The fruit tasted superb, fresh and sharp, with a background sweetness.
The following morning they were still fine, but it would not be possible simply to eat them till they were gone without losing more than a few.
Find a recipe - already got clementine marmalade - aha! Recette Clémentines confites!
This recipe comes from Le Journal des Femmes (aka Women's Journal) with a stack of comments and queries, mainly on three subjects:
(1) how much fruit do you use,
(2) I can't find glucose syrup, can I use anything else, and
(3) why have my fruit collapsed / shrivelled up (three different french verbs, all meaning roughly the same thing).
I have tried to incorporate the responses and my own experience.
Firstly, the picture illustrating the process told the story:
you need enough fruit to cover the bottom of your pan in a single loose layer.
I had 18 fruit, but found one of them later uncooked, still on the table.
Note you will not be able to use this pan for a fortnight.
Secondly, you must include glucose syrup, there ain't no substitute.
It stops the sugar crystallising out / turning to jam.
Thirdly, choose fruit just coming to the peak of ripeness, and once cooking begins, handle it as little as possible.
Don't pile one fruit on another until the bottling stage - keep them in a single layer.
I used a deep melamine slotted spoon to lift the clementines in and out of the cooking liquid, which was ideal;
a silicone one would be good if you can find a small one about the size of, well, a clementine.
|Capturing a clementine
1. Wash the fruit, prick them deeply several times with a fork.
Place them in the bottom of a large pan in a single layer.
Cover with water, bring to the boil and cook gently for 15 minutes.
Drain the fruit, retaining the cooking liquid.
2. Place the fruit in a large pan with a lid, that you won't be needing for a fortnight.
Measure the cooking liquid. You will need to sums here!
Add 500g granulated sugar and 200g glucose syrup per litre of cooking liquid.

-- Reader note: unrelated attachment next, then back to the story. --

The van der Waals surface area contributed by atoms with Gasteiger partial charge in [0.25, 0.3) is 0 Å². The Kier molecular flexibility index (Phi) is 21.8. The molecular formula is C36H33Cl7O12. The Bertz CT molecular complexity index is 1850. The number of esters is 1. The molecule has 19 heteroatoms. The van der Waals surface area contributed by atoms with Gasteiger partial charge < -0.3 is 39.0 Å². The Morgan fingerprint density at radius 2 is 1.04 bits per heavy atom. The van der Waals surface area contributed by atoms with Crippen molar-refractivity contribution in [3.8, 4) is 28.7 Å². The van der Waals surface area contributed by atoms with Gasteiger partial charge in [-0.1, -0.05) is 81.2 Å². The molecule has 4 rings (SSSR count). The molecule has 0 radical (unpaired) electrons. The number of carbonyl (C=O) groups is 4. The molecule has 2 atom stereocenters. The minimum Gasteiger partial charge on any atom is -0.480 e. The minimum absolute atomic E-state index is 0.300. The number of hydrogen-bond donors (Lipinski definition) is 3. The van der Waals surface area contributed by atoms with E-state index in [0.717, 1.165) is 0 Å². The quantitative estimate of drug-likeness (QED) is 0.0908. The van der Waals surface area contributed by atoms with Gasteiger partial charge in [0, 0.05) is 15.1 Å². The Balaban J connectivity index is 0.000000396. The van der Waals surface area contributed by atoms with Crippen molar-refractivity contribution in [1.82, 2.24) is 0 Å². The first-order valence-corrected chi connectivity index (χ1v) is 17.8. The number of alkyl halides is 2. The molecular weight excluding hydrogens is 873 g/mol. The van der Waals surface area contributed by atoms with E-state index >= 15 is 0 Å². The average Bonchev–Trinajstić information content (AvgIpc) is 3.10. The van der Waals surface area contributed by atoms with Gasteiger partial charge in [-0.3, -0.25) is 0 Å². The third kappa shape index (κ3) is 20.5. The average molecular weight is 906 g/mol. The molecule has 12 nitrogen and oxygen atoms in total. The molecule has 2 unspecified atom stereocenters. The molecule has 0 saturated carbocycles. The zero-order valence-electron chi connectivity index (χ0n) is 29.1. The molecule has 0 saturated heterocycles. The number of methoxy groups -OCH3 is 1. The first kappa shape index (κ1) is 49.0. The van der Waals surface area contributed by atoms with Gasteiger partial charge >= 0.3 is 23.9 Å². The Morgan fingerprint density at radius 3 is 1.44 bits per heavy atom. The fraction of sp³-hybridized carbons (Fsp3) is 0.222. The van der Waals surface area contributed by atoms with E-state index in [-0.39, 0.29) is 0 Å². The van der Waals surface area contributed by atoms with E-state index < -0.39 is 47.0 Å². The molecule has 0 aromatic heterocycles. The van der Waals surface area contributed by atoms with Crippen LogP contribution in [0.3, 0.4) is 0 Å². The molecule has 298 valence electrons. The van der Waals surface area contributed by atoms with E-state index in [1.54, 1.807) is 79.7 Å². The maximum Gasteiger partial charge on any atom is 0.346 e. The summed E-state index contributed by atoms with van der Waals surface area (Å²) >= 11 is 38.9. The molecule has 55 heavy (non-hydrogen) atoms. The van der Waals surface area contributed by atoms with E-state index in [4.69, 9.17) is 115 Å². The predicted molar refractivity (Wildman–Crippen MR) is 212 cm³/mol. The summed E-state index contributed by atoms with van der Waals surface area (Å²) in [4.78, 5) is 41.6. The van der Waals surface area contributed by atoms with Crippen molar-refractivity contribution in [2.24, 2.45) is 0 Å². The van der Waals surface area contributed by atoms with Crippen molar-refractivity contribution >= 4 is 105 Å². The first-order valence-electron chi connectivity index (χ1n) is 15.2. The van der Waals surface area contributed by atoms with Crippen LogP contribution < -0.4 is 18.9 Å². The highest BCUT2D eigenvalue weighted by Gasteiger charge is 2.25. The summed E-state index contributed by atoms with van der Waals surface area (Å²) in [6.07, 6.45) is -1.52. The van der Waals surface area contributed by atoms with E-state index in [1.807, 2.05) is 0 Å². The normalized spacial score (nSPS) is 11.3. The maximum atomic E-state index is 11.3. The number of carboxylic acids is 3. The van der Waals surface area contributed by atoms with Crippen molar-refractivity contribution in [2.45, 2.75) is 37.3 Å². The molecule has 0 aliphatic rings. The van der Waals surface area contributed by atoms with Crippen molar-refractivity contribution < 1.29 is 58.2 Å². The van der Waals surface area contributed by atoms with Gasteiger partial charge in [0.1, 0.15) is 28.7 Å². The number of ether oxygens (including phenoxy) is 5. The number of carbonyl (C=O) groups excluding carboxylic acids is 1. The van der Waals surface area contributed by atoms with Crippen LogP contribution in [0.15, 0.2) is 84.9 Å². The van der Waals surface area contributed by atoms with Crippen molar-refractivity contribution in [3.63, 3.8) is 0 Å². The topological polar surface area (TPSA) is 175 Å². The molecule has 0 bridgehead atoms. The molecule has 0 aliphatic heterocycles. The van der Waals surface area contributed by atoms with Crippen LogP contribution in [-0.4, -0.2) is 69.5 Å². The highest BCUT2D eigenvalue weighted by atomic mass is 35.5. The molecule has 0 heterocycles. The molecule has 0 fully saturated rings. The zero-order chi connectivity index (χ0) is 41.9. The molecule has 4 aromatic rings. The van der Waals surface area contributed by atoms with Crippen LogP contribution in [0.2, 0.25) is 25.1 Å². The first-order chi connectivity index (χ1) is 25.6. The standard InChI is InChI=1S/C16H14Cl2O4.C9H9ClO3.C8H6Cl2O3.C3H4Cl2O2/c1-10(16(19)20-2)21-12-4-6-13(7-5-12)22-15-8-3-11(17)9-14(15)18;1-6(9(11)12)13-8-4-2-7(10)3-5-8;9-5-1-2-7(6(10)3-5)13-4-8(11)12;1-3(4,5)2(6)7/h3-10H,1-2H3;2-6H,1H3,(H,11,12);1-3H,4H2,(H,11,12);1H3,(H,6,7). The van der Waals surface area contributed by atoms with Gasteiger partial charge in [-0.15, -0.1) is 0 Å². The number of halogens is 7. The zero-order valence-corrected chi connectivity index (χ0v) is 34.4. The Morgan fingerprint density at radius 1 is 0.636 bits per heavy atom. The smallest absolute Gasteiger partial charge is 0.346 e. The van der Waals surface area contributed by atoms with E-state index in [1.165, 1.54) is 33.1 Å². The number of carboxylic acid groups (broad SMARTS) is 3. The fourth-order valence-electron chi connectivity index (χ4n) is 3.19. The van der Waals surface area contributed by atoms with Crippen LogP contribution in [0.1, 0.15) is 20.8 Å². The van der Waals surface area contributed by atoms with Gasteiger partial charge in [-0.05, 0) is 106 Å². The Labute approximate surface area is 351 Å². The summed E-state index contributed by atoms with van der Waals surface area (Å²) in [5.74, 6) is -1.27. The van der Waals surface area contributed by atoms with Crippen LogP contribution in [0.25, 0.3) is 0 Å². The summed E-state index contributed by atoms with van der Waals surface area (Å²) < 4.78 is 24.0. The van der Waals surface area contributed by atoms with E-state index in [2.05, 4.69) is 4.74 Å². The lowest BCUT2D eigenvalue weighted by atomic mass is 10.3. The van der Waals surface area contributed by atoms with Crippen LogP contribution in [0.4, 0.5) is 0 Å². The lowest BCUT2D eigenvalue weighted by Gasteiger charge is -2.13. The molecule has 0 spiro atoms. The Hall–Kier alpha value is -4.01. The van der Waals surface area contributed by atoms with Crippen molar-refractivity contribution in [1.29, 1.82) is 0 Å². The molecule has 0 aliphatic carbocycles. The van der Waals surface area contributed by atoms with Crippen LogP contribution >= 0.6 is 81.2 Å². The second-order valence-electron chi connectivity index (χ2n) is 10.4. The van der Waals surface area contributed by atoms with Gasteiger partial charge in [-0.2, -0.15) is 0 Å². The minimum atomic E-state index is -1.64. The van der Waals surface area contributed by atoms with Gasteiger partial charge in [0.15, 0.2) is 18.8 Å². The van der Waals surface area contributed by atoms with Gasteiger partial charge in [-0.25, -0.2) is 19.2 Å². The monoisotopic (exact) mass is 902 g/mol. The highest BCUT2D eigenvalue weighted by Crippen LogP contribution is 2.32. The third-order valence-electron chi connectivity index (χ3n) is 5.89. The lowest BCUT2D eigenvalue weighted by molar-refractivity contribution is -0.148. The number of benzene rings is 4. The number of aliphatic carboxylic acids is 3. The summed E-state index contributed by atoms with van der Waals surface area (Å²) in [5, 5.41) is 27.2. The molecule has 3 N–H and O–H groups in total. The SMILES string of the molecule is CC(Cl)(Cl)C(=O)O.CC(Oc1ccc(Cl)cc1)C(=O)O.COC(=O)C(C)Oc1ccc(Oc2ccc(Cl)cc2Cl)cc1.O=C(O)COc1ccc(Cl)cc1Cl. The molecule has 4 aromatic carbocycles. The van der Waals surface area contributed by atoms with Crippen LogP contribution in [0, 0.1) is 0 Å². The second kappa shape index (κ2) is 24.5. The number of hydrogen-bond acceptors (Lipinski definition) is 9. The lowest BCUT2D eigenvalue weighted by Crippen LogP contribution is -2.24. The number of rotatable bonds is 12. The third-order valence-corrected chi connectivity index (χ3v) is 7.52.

Place on a medium heat and bring to the boil, stirring until the sugar has all dissolved, then turn up the heat.
Remove from the heat at the first decent bubble.
3. Pour the syrup over the clementines.
Put a big plate on top of the clementines to hold them under the surface of the syrup; otherwise they will float.
Put on the lid and leave in a cool place for two days.
4. Two days later (D+2), pour off the syrup, add 100g granulated sugar per litre of the original cooking liquid.
Bring to the boil, stirring to dissolve the sugar.
Pour the boiling syrup over the clementines.
Put on the lid and replace the pan in a cool dark place.
Leave for another two days.
5. D+4, D+6, D+8, D+10, D+12 proceed exactly as on D+2.
6. D+14: place the fruit in storage jars and cover with syrup.
Handle them very gently as they are extremely tender at this stage.
Six fruits fit nicely in a 500ml Le Parfait storage jar.
|Not a tight fit
Save any remaining liquid in a sterilised glass bottle with a good cork or stopper.
It makes a delicious cordial, with lots of ice and some fizzy water.
To make glacé clementines, drain the fruit for 24 hours (don't waste the syrup!), mix icing sugar with a little of the syrup, dip the clementines in the mixture and put them in a hot oven oven for a few minutes to dry off.
Alternatively the fruit can be dried in a food drier for four hours.
I'll have a go at this after they have matured for a month or so.